After attending the aarti at the Mukhorje paada (Mukherjee colony), we headed towards the Badudje paada (Bannerjee colony). The blaring music and the absence of people at the Badudje paada was in complete contrast with the hustle and bustle at our Durga mandap. Years ago, I wanted my family’s Puja to surpass theirs in all respects. This day, however, I felt sad to see their place empty. I was later told that the extended family of theirs no longer contributes to or takes part in the Puja. I left the mandap with a terrible sense of loss. We uprooted ourselves from the earth a long ago. Now we don’t even realize its worth.

To be continued. :)

November 13, 2007

How lost am I... - The Trip - I

As I sit down to write this post, I wonder if I am writing this with a reason, or it it going to be random blabbering? I know not why I type out these words on my screen. I have a thousand things that need my attention right now, but I choose to ignore them for a silly blog entry. I know not why people write blogs. I know not why I write blogs. I know not why I keep that journal at my bed side when I haven't looked at it in ages.

I sound delirious as I type these words. I sound hilarious as I type these words. Rather, I feel pathetic as I type these out. WHY? I do not know. Several friends have been pestering me to post a new entry. I guess this is to honour them. So, here's to Megs and Gops and the others who have been coming to this blog hoping to see a new entry.

Forgive me if this turns out to be as uninteresting and boring as I appear right now. But then, these words reflect my current state of mind.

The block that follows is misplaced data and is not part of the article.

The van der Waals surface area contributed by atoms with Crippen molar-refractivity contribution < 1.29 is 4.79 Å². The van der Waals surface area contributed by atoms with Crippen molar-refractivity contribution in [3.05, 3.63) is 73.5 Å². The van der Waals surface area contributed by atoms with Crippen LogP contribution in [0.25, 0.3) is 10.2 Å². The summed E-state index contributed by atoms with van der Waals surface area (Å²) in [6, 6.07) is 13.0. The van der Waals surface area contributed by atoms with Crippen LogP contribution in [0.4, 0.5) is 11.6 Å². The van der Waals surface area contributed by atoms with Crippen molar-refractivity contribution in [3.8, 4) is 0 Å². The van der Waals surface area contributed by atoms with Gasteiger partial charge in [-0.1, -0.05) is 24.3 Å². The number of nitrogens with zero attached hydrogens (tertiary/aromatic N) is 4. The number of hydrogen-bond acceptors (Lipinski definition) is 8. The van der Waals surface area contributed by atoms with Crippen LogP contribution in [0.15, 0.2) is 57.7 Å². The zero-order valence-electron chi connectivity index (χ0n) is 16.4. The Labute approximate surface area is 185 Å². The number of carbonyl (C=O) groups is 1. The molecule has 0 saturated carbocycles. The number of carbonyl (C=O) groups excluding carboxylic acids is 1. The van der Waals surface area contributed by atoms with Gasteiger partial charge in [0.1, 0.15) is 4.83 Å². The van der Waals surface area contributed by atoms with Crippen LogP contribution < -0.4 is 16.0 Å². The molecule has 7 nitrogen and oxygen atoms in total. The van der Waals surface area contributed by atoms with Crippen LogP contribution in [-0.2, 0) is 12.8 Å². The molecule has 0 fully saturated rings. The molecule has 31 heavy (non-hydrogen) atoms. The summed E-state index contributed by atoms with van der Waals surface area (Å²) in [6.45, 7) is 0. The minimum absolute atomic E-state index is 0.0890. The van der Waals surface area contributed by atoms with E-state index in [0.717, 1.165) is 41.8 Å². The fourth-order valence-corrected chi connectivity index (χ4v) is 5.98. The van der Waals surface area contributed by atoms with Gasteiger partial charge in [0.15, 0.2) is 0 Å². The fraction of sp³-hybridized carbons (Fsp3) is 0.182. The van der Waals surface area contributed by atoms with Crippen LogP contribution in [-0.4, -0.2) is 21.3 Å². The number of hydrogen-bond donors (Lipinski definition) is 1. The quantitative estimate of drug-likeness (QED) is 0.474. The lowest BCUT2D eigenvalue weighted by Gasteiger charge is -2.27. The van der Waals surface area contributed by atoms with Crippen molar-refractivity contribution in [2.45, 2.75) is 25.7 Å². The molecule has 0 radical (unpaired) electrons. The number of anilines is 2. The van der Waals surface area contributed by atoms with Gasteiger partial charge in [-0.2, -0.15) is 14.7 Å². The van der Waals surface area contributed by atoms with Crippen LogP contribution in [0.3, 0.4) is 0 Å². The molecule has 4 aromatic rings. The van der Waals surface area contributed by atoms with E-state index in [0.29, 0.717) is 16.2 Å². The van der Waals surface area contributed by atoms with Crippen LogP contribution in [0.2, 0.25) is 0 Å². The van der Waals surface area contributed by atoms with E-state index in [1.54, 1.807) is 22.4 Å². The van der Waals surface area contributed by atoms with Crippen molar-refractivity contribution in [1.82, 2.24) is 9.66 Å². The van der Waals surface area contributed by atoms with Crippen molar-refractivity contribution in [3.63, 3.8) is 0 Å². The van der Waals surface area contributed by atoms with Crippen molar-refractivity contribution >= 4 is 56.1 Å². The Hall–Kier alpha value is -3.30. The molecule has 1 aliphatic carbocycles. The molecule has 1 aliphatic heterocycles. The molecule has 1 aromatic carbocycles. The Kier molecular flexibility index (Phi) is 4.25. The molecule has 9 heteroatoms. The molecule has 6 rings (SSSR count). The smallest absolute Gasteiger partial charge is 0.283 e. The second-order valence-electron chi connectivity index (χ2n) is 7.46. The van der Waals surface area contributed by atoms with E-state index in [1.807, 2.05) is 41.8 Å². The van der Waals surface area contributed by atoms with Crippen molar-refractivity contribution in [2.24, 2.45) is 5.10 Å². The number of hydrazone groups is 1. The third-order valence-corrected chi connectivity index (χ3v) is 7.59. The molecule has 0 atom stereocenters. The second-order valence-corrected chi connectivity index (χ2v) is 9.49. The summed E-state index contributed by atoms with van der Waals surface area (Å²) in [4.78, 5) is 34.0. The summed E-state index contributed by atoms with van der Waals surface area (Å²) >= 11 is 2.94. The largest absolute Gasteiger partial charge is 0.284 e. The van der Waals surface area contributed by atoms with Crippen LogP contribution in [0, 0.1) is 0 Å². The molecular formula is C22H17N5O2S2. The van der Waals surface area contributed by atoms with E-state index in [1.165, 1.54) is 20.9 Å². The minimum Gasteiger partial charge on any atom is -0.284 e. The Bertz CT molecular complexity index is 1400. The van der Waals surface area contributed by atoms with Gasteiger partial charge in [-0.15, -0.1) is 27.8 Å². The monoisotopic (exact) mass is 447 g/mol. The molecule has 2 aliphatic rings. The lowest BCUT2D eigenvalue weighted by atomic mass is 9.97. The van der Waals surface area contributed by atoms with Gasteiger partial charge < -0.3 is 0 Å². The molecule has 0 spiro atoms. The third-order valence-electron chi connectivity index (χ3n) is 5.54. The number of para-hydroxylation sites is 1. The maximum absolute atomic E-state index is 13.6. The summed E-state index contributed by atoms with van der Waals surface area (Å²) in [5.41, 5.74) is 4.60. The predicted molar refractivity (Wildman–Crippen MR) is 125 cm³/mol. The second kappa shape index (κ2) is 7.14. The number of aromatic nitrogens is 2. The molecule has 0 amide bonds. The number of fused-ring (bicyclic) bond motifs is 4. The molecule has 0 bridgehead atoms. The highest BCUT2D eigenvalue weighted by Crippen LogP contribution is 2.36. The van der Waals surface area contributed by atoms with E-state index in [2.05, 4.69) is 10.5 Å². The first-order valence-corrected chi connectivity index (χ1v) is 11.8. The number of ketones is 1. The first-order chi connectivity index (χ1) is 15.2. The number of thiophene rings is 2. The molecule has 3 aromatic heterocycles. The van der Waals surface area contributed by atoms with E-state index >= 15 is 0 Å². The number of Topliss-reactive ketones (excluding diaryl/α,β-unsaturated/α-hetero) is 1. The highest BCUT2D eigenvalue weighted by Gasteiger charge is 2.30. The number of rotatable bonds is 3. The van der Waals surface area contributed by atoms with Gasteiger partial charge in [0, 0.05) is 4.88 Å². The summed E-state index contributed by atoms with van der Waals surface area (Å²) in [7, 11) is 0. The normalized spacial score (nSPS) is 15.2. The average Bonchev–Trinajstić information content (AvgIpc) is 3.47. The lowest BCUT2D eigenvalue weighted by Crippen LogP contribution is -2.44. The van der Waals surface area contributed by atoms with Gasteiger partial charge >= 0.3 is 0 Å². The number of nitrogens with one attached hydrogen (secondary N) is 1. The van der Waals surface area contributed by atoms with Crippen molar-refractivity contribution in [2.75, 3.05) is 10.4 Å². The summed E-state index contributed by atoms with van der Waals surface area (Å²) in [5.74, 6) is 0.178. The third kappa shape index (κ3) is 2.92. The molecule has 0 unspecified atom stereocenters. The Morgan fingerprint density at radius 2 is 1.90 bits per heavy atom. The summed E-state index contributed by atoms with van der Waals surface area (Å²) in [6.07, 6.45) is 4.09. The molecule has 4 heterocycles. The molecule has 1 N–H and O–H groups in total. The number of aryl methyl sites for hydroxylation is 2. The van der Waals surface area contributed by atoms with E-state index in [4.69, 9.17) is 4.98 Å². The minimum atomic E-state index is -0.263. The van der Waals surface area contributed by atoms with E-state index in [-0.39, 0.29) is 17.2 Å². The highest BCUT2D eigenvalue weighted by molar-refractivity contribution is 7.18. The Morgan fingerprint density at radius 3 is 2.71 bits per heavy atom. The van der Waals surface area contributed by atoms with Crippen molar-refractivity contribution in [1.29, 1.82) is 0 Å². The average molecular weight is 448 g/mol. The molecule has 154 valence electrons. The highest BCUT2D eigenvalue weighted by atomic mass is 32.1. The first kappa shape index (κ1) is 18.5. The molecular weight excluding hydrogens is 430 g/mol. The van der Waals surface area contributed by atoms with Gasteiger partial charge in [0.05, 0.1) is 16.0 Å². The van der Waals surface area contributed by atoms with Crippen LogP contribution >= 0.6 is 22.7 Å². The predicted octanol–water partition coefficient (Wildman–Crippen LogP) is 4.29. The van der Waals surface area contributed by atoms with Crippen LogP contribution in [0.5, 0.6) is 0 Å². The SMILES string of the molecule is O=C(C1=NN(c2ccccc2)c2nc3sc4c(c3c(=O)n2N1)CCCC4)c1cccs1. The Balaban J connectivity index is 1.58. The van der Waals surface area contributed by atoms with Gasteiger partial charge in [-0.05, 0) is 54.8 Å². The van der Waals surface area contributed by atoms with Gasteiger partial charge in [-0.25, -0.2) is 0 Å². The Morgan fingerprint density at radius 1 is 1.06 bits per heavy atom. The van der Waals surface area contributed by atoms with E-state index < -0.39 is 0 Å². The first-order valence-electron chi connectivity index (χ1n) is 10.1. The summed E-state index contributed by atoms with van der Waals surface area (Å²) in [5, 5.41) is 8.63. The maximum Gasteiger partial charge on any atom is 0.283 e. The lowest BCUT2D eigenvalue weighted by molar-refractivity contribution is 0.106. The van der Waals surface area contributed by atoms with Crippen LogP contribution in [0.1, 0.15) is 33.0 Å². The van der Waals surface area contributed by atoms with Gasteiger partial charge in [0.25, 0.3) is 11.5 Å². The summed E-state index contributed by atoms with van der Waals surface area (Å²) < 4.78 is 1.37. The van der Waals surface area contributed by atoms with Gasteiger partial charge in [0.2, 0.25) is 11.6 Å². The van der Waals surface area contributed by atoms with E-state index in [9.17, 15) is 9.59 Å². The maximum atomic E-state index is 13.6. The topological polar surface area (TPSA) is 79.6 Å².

Exactly how lost am I...

I was away from my chaotic lifestyle for some time. I spent a few days at my maternal ancestral village in Bankura in West Bengal. The village is called Dhawani. I am told that there are several villages with that name in and around Bankura. I was given proper directions to reach 'our' Dhawani. The cab guy at the Durgapur station (We had to take a bus or a cab from Durgapur to Dhawani. Being the 'healthy' people we are, we opted for the cab.) asked if we would be ok with being dropped at the bus stop in the village. I readily agreed, telling him that that's where I wanted to be dropped. The guy further enquired if I wanted to be dropped near the tetul gaachh (tamarind tree). I could not recall seeing an imli ka ped there. But I somehow trusted the guy and nodded my head in the affirmative.

Forty minutes later, we were at the door of my Mama's house. And though I always claimed that I could identify it in seconds, I could not identify it immediately. The door was painted red. Well, the entire wall was painted red. The front wall was promoting a famous cement brand. Or was it a toothpaste. God knows! Given the state of mind, I can't remember anything.

My husband, being the second non-Bong (the first being my father) in my Mom's khandaan was extremely sceptical of this entire expedition. Gaaon aur upar se Bangali! He screamed at me when he saw me knocking at the red door. He really thought we were going to get beaten. The door was open, and I saw a young girl inside. Kept wondering if she was a part of the family. Later I found out that she was one of the maids helping my Maima (Mami - Mama's wife) handle the inflow of guests during the Puja time. Oh that reminds me, I forgot to tell you the purpose of our visit. (See how well structured this entry is!)

My mom's family have been celebrating Durga Puja for over 150 years. I had last visited the village during the Puja about 10 years ago. I wanted to show the family Durga Puja to my husband.

Ok, that's that... will write about the second part of this trip tomorrow.